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A law firm which was "corrupt to the core" arranged thousands of sham marriages to get immigrants from outside Europe into Britain, a court has heard.
Millions of pounds were raked in by the scam, which was likened to a "conveyor belt" by an Old Bailey judge.
Law specialist Tevfick Souleiman, plus advisers Zafer Altinbas, Cenk Guclu and Furrah Kosimov, were all jailed for their part in the conspiracy.
The court heard the gang operated a travel service in which fake spouses were flown in to Britain from across the European Union for bogus nuptials in churches and registry offices.
Bogus brides were housed in an east London tower block before being transported to locations around Britain to "marry" spouses they made never met before.
Souleiman GA Solicitors in north London, in which Souleiman was a partner, was at the heart of the scam. It was exposed by police only after a £1m seizure of cocaine from Albania revealed millions of pounds was siphoned via bank accounts belonging to the firm.
A total of 8,000 bogus ceremonies were fixed by the gang between 2004 and 2011, with each one earning members around £14,000.
The accomplices were so dedicated to the huge scam that they invented fake employees at the firm to drive down the tax bill.
At the Old Bailey, the four crooks were jailed for a total of more than 35 years. Police are still hunting a fifth member of the gang, who is from Uzbekistan.
Jailing the four accomplices, Judge John Bevan said: "There must be scores of such people in this country, many of whom will be imposing their wholly undeserved burden on the hard-pressed taxpayers.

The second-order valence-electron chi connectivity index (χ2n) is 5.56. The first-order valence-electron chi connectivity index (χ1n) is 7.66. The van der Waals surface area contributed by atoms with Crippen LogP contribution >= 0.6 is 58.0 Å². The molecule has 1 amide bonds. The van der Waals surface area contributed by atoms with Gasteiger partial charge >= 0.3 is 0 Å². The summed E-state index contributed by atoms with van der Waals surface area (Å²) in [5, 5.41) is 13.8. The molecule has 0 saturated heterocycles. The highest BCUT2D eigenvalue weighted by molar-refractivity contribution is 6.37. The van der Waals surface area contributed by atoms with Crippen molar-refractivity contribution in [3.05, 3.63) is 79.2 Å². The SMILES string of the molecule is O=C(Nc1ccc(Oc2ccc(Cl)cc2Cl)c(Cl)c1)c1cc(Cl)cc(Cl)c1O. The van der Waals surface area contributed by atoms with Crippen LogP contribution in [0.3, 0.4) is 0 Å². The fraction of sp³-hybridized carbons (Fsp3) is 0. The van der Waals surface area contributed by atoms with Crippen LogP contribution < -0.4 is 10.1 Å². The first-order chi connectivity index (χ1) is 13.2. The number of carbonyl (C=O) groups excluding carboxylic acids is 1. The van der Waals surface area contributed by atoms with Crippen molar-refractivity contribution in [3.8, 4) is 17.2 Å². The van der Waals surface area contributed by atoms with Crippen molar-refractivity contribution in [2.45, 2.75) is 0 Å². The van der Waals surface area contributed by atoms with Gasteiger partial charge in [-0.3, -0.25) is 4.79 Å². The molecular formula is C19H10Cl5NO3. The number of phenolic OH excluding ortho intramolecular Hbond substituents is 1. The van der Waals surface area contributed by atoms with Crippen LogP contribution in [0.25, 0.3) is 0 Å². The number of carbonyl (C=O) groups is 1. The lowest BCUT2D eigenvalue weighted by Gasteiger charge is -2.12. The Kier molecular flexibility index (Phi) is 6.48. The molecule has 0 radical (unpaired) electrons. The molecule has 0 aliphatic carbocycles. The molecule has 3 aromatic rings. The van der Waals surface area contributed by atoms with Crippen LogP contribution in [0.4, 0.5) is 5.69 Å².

"[This scam] amounts to the systematic perverting of the processes of the UK Border Agency over a period of years.
"This firm was corrupt to the core; the individuals involved knowingly and fraudulently sought to get rich by setting up thousands of sham marriages so that people could stay in the UK illegally, and then going on to defraud Her Majesty's Revenue and Customs by faking payments to non-existent employees.
"A financial investigation is now underway to look at confiscating any assets they have made from their criminality."
Souleiman, 39, from Hertforshire was sentenced to 10 years and six months for conspiracy to break immigration law and money laundering.
Altinbas, 38, from north London pleaded guilty to money laundering and was jailed for six years and nine months, while Guclu, 41 and from Enfield, was sentenced to nine years after being found guilty of immigration offences and money laundering.
Kosimov, 29, received the same sentence for the same offences as Guclu. He has absconded from the country and was jailed in his absence.